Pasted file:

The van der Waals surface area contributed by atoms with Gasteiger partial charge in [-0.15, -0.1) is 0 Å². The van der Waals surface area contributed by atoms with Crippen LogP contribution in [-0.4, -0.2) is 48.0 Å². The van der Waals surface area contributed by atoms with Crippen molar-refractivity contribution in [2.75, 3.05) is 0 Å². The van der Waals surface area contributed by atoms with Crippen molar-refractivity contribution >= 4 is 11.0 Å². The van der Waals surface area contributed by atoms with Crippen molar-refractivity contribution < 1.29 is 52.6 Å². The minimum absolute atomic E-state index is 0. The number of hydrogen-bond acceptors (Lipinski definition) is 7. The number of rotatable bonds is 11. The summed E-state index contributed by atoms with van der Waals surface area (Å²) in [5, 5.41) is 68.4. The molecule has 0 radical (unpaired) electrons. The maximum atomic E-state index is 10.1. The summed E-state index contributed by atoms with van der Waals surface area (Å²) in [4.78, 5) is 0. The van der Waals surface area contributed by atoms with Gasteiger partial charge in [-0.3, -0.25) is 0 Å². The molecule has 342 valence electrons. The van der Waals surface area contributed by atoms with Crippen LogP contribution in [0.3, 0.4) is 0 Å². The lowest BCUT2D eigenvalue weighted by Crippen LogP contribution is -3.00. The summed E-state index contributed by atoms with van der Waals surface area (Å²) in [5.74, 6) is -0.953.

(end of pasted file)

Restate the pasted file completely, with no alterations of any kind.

The van der Waals surface area contributed by atoms with Gasteiger partial charge in [-0.15, -0.1) is 0 Å². The van der Waals surface area contributed by atoms with Crippen LogP contribution in [-0.4, -0.2) is 48.0 Å². The van der Waals surface area contributed by atoms with Crippen molar-refractivity contribution in [2.75, 3.05) is 0 Å². The van der Waals surface area contributed by atoms with Crippen molar-refractivity contribution >= 4 is 11.0 Å². The van der Waals surface area contributed by atoms with Crippen molar-refractivity contribution < 1.29 is 52.6 Å². The minimum absolute atomic E-state index is 0. The number of hydrogen-bond acceptors (Lipinski definition) is 7. The number of rotatable bonds is 11. The summed E-state index contributed by atoms with van der Waals surface area (Å²) in [5, 5.41) is 68.4. The molecule has 0 radical (unpaired) electrons. The maximum atomic E-state index is 10.1. The summed E-state index contributed by atoms with van der Waals surface area (Å²) in [4.78, 5) is 0. The van der Waals surface area contributed by atoms with Gasteiger partial charge in [-0.3, -0.25) is 0 Å². The molecule has 342 valence electrons. The van der Waals surface area contributed by atoms with Crippen LogP contribution in [0.3, 0.4) is 0 Å². The lowest BCUT2D eigenvalue weighted by Crippen LogP contribution is -3.00. The summed E-state index contributed by atoms with van der Waals surface area (Å²) in [5.74, 6) is -0.953.